Turning tide

Sorry. Windows rebooted without me asking to and ate my post.

Anyway, the tabloids stagger us once again with their hypocrisy and Katie Hopkins disgusts and shocks in order to sell papers. And harden hearts. The Great British Public appear to be big flock of smelly sheep that will follow the papers to hatred and will run back to compassion at the sight of a drowned child. And the Sun moves from threatening living refugees with gunboats to an emotion-soaked tribute to a dead one.

David Cameron, a man whose spine seems to be made of cream cheese, has gone from running scared of UKIP to running scared of the ghost of Aylan Kurdi. I wonder if Philip Davies MP is confident that his comments will get him re-elected (although, in truth, the election is so far in the future, I suspect MPs could actually throw the refugees into the Med themselves and still retain their seat in 2020).

Whilst I think that photographer Nilufer Demir should get every award that exists for producing the photograph that finally turned the tide towards decency in this country (a country that has long offered a welcome to those fleeing tyranny), I am still disgusted that it takes that image to crack open our compassion. We’ve been hearing about deaths at sea for years and, in particular, in recent months and nothing has broken through until now.

Of course, Aylan’s suffering is now over. What of the thousands of people whose suffering is ongoing? All they are looking for is a place to find some peace after the trauma of losing their homes and the compounding trauma of trying to get somewhere that will welcome them. By God’s grace, these people are still alive and we still owe them our hospitality.

We’ve demonised all Muslims in recent years (thanks, UKIP) and proclaimed that our country is a Christian country (we have an established church, so this argument holds up much better here than, say, in the USA). Cameron has even used this fact to appeal for votes in the recent election. Oops. Christians have an unambiguous duty to welcome the stranger, to welcome the migrant and to welcome the refugee. The Old Testament is laced with exhortations to remember that the People of God were strangers in Egypt and God rescued them: they are now to extend welcome to strangers. All of them. Matthew’s Gospel underlines this by casting Jesus himself as a child refugee, fleeing for his life ahead of a tyrant’s army. That story would have been a whole lot shorter in Katie Hopkins’ version. When he grew up, Jesus told us explicitly that we would be judged by God based on how we treat people with nothing, not even a country to call home.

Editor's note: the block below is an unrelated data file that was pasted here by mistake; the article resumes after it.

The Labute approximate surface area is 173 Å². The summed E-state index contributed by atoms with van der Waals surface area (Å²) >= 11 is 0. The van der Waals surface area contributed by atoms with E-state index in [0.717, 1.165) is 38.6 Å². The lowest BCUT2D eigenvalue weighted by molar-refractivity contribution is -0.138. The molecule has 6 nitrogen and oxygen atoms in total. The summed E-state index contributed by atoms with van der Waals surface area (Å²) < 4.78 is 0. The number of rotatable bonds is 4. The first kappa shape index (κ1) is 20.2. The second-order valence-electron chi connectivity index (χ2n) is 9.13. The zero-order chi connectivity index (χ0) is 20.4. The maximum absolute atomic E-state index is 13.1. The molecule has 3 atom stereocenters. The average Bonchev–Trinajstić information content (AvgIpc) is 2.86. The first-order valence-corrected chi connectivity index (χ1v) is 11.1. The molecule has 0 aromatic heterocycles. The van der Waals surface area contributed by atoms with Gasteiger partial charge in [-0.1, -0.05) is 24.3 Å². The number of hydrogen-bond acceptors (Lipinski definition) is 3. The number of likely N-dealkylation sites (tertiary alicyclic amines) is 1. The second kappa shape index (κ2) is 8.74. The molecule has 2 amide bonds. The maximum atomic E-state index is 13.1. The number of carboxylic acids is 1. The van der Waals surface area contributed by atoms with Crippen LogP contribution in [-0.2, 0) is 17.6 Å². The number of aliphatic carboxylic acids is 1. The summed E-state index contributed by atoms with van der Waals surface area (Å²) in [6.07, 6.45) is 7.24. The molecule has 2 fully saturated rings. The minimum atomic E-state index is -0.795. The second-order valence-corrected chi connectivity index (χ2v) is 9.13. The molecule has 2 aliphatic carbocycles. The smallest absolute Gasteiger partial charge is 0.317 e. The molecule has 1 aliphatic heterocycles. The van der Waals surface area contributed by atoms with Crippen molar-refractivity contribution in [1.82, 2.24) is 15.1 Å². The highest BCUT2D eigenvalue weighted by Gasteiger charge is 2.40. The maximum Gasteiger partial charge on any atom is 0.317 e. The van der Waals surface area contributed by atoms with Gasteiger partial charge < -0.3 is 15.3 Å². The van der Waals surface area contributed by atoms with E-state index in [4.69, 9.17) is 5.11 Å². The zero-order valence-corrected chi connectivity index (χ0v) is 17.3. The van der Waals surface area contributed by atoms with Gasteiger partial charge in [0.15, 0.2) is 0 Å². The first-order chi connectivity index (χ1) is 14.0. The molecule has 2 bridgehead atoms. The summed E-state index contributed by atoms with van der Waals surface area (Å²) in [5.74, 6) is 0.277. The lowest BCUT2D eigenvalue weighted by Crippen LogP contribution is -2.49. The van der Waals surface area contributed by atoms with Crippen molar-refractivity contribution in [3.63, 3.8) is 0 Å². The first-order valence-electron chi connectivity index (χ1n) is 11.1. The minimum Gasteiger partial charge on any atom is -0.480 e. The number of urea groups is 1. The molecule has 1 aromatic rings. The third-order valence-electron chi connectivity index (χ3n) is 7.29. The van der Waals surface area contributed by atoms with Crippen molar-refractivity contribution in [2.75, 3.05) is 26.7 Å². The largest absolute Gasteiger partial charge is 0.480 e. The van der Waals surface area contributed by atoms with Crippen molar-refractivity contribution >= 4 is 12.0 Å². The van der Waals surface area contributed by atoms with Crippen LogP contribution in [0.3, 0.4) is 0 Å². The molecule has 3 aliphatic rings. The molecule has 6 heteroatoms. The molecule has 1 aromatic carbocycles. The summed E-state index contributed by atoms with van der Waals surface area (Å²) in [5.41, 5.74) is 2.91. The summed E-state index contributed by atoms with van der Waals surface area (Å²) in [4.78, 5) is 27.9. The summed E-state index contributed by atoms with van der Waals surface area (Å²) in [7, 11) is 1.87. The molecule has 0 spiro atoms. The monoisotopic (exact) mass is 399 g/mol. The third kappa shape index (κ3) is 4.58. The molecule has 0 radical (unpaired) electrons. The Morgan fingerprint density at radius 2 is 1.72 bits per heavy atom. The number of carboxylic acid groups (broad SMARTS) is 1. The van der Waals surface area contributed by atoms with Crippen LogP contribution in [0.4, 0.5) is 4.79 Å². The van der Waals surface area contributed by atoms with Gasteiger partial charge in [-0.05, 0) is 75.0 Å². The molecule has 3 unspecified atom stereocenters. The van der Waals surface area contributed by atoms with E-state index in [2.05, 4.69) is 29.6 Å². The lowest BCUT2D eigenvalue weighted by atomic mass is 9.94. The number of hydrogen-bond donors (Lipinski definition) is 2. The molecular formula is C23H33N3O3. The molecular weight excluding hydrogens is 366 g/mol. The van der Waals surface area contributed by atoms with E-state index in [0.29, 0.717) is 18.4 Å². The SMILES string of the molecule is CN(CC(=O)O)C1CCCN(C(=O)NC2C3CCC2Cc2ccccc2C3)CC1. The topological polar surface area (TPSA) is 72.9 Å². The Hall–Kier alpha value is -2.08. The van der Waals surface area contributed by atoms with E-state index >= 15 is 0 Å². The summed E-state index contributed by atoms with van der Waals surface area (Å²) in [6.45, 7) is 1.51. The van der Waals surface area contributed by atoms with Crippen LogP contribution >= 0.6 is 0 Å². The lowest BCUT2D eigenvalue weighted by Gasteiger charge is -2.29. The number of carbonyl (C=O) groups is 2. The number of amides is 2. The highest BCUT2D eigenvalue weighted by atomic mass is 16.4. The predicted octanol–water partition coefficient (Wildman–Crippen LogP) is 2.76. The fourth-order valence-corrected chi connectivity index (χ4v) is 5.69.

And now Pope Francis has joined in.

This doesn’t have to be our nation’s most embarrassing time, nor our continent’s. We are people, and so are they.

Migrants? Refugees? People.

Al-Jazeera English has declared that it will stop referring to the Mediterranean migrant crisis because calling the desperate people who are staring death in the face yet making the journey anyway ‘migrants’ is clouding the real issue.

The real issue is that these people are desperate.

I have ruled out the other possibility, ie. that they’re stupid, because most people are not stupid, and all people do what they do for a reason that appears rational to themselves at the time. It is not stupid to get into a tiny little boat to cross a surprisingly deep sea with far too many other people if the alternative is to watch your family be killed by war or tyranny (or the tyranny that so often takes root in soil fertilised by war).

No. The people getting into overloaded boats or climbing into airtight refrigerated lorries are not stupid. They have swords behind them and broken glass underfoot, but they have the hope in front of them that oh-so-civilised Europe will accept refugees fleeing unimaginable circumstances.

The one percent or less who are heading to the UK will arrive at Calais where we are asking the French to treat them like dogs. That’s nice of us. We’re even sending over more of our own dogs to keep them company. One wonders just how many church-organised protest marches are converging on Downing Street to protest the actions of our own government here. We are not doing ourselves proud.

I was once proud to be English. To me, for a long time, Englishness meant being a plucky little country that could punch above its weight that was able to admit to the errors of the past and move on. We didn’t quite invent slavery, but when we decided that it was wrong (after some considerable time, I might add), we sent ships of war out to prevent other nations trading slaves too. When Nazi Germany started persecuting Jews, we opened our doors (albeit with some deja-vu inducing headlines from the Mail) and provided a safe place for thousands to flee. In fact so many Poles came to our shores during the war, we had sixteen squadrons of Polish airmen flying during the Battle of Britain.

Proud times indeed.

Oh yes.

But now, they’re a swarm of migrants coming over here and either claiming our benefits or taking our jobs, or maybe both depending on which newspaper you read.

I’ve quoted it before, but I’ll wrap up with the parable of the sheep and the goats. We are to welcome the stranger, to clothe the naked, feed the hungry and visit the sick and the imprisoned, for we are all people in the eyes of God.